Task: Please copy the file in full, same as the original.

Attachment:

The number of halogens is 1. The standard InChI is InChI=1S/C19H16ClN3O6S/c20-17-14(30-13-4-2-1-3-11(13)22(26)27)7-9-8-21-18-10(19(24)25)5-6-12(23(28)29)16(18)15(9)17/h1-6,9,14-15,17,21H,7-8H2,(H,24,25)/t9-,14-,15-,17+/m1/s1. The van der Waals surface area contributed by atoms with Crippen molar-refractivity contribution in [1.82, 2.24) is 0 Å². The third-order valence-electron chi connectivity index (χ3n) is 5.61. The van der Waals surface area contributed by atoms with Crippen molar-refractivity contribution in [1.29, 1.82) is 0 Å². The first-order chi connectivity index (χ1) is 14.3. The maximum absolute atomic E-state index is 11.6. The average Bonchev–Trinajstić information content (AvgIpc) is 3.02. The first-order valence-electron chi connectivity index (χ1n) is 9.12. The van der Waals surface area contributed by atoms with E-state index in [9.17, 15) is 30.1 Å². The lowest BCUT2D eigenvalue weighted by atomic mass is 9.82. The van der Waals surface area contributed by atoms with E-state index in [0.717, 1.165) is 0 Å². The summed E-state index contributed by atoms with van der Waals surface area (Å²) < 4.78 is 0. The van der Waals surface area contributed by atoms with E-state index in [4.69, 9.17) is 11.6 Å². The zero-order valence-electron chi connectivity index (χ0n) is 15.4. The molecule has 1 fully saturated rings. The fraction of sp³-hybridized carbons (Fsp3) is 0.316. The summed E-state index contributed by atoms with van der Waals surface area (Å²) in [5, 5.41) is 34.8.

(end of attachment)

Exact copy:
The number of halogens is 1. The standard InChI is InChI=1S/C19H16ClN3O6S/c20-17-14(30-13-4-2-1-3-11(13)22(26)27)7-9-8-21-18-10(19(24)25)5-6-12(23(28)29)16(18)15(9)17/h1-6,9,14-15,17,21H,7-8H2,(H,24,25)/t9-,14-,15-,17+/m1/s1. The van der Waals surface area contributed by atoms with Crippen molar-refractivity contribution in [1.82, 2.24) is 0 Å². The third-order valence-electron chi connectivity index (χ3n) is 5.61. The van der Waals surface area contributed by atoms with Crippen molar-refractivity contribution in [1.29, 1.82) is 0 Å². The first-order chi connectivity index (χ1) is 14.3. The maximum absolute atomic E-state index is 11.6. The average Bonchev–Trinajstić information content (AvgIpc) is 3.02. The first-order valence-electron chi connectivity index (χ1n) is 9.12. The van der Waals surface area contributed by atoms with E-state index in [9.17, 15) is 30.1 Å². The lowest BCUT2D eigenvalue weighted by atomic mass is 9.82. The van der Waals surface area contributed by atoms with E-state index in [0.717, 1.165) is 0 Å². The summed E-state index contributed by atoms with van der Waals surface area (Å²) < 4.78 is 0. The van der Waals surface area contributed by atoms with E-state index in [4.69, 9.17) is 11.6 Å². The zero-order valence-electron chi connectivity index (χ0n) is 15.4. The molecule has 1 fully saturated rings. The fraction of sp³-hybridized carbons (Fsp3) is 0.316. The summed E-state index contributed by atoms with van der Waals surface area (Å²) in [5, 5.41) is 34.8.